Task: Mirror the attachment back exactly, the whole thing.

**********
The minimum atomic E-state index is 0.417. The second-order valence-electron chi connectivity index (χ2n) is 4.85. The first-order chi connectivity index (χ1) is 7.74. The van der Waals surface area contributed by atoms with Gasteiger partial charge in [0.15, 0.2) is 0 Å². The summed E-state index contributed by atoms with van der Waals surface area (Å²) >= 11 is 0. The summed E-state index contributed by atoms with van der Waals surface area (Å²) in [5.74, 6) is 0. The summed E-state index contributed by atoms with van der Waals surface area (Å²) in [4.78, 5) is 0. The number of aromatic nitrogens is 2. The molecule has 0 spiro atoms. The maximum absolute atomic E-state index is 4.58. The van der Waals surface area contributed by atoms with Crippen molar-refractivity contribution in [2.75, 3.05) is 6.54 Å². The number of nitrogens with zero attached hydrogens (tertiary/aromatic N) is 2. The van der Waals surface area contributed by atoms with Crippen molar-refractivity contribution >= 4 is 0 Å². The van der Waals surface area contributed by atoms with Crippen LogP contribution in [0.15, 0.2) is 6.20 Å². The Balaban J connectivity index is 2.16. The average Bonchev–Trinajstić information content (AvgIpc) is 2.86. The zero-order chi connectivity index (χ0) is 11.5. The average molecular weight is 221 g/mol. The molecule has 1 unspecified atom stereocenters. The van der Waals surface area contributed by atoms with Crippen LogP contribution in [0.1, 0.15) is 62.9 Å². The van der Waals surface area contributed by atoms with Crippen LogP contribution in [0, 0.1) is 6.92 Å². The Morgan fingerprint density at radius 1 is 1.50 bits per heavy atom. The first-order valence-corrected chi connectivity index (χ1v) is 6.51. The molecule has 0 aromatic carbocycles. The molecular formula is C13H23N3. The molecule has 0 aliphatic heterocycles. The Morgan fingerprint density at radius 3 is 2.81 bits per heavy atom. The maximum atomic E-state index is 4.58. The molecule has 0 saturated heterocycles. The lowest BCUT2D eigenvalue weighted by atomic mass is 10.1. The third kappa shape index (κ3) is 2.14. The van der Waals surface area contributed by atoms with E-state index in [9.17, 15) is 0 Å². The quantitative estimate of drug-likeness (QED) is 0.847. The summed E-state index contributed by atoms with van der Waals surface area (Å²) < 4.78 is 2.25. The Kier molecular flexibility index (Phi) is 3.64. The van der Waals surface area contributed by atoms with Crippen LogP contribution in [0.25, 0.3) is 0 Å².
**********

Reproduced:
The minimum atomic E-state index is 0.417. The second-order valence-electron chi connectivity index (χ2n) is 4.85. The first-order chi connectivity index (χ1) is 7.74. The van der Waals surface area contributed by atoms with Gasteiger partial charge in [0.15, 0.2) is 0 Å². The summed E-state index contributed by atoms with van der Waals surface area (Å²) >= 11 is 0. The summed E-state index contributed by atoms with van der Waals surface area (Å²) in [5.74, 6) is 0. The summed E-state index contributed by atoms with van der Waals surface area (Å²) in [4.78, 5) is 0. The number of aromatic nitrogens is 2. The molecule has 0 spiro atoms. The maximum absolute atomic E-state index is 4.58. The van der Waals surface area contributed by atoms with Crippen molar-refractivity contribution in [2.75, 3.05) is 6.54 Å². The number of nitrogens with zero attached hydrogens (tertiary/aromatic N) is 2. The van der Waals surface area contributed by atoms with Crippen molar-refractivity contribution >= 4 is 0 Å². The van der Waals surface area contributed by atoms with Crippen LogP contribution in [0.15, 0.2) is 6.20 Å². The Balaban J connectivity index is 2.16. The average Bonchev–Trinajstić information content (AvgIpc) is 2.86. The zero-order chi connectivity index (χ0) is 11.5. The average molecular weight is 221 g/mol. The molecule has 1 unspecified atom stereocenters. The van der Waals surface area contributed by atoms with Crippen LogP contribution in [0.1, 0.15) is 62.9 Å². The van der Waals surface area contributed by atoms with Crippen LogP contribution in [0, 0.1) is 6.92 Å². The Morgan fingerprint density at radius 1 is 1.50 bits per heavy atom. The first-order valence-corrected chi connectivity index (χ1v) is 6.51. The molecule has 0 aromatic carbocycles. The molecular formula is C13H23N3. The molecule has 0 aliphatic heterocycles. The Morgan fingerprint density at radius 3 is 2.81 bits per heavy atom. The maximum atomic E-state index is 4.58. The molecule has 0 saturated heterocycles. The lowest BCUT2D eigenvalue weighted by atomic mass is 10.1. The third kappa shape index (κ3) is 2.14. The van der Waals surface area contributed by atoms with E-state index in [9.17, 15) is 0 Å². The quantitative estimate of drug-likeness (QED) is 0.847. The summed E-state index contributed by atoms with van der Waals surface area (Å²) < 4.78 is 2.25. The Kier molecular flexibility index (Phi) is 3.64. The van der Waals surface area contributed by atoms with Crippen LogP contribution in [0.25, 0.3) is 0 Å².